By Michael Hudson and cross-posted from Counterpunch.org
Our economy has increasingly been financialized, and the result is a sluggish economy and stagnant wages. We need to decide whether to stop the cycle and save the economy at large, or to stay in thrall to our banks and bondholders by leaving the debt hangover from 2008 intact. Without a debt writedown the economy will continue to languish in debt deflation, and continue to polarize between creditors and debtors. This debt dynamic is in fact themajor explanation for why the U.S. and European economies are polarizing, not converging.
As a statistical measure, financialization is the degree to which debt accounts for a rising proportion of income or the value of an asset, such as a company or piece of property. The ratio tends to rise until defaults lead to a crisis that wipes out the debt, converts it into equity, or transfers assets from defaulting debtors to creditors.
As an economic process, financialization makes money through debt leverage — taking on debt to pay for things that will increase income or the value of assets — such as taking out a loan for education or a mortgage on a property to open a store. But instead of using credit to finance tangible industrial investment that expands production, banks have been lending to those who want to buy property already in place — mainly real estate, stocks and bonds already issued — and to corporate raiders –those who buy companies with high-interest bonds, raising debt/equity ratios. The effect often is to leave a bankrupt shell, or at least enabling the raider to threaten employees that bankruptcy would wipe out their pension funds or Employee Stock Ownership Plans if they do not agree to replace defined benefit pensions with defined contribution schemes that are much more risky.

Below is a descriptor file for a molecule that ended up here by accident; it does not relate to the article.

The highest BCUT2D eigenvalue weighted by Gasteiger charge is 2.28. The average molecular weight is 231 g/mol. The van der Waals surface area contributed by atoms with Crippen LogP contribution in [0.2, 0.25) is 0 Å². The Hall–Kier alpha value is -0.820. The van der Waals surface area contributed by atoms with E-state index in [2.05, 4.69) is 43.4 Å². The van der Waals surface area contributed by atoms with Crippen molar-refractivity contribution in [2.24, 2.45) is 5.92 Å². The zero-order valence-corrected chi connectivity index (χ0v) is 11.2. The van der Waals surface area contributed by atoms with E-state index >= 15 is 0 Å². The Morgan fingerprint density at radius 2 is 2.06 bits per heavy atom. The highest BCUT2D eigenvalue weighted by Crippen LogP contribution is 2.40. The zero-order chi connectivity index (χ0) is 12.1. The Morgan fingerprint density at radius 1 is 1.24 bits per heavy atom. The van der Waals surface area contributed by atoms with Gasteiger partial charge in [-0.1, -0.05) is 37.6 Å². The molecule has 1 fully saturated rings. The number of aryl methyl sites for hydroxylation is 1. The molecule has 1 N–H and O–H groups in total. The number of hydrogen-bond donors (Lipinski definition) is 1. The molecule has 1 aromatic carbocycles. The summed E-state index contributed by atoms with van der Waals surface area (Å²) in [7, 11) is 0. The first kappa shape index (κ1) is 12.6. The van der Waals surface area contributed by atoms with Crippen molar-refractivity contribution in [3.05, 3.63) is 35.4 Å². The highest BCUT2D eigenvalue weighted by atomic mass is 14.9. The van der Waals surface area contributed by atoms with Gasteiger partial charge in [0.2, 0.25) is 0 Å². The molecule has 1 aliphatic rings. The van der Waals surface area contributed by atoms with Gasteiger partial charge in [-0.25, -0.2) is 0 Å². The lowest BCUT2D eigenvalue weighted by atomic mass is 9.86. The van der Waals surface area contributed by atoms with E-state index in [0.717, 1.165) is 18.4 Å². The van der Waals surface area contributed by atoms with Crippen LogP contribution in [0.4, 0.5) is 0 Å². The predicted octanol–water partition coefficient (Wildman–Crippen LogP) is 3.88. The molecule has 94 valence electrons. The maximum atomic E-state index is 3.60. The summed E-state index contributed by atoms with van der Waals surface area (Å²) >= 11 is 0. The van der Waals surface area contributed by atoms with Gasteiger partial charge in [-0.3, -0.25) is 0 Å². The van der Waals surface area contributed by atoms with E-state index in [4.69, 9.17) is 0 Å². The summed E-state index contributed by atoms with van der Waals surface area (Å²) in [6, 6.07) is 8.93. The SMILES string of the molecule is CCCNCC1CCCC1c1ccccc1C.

The dynamic is more extractive than productive. Corporate financial managers, for example, can raise their company’s stock price simply by buying back shares from investors — financing the move by borrowing money. But in addition to raising debt-to-equity ratios, these short-term tactics “bleed” companies, forcing them to cut back on research, development and projects that require long lead times to complete. Corporate managers are paid by how much they can raise their companies’ stock prices in the short run. When earnings are diverted to pay dividends or buy back shares, growth slows. But by that time, today’s managers will have taken their money and bonuses and run…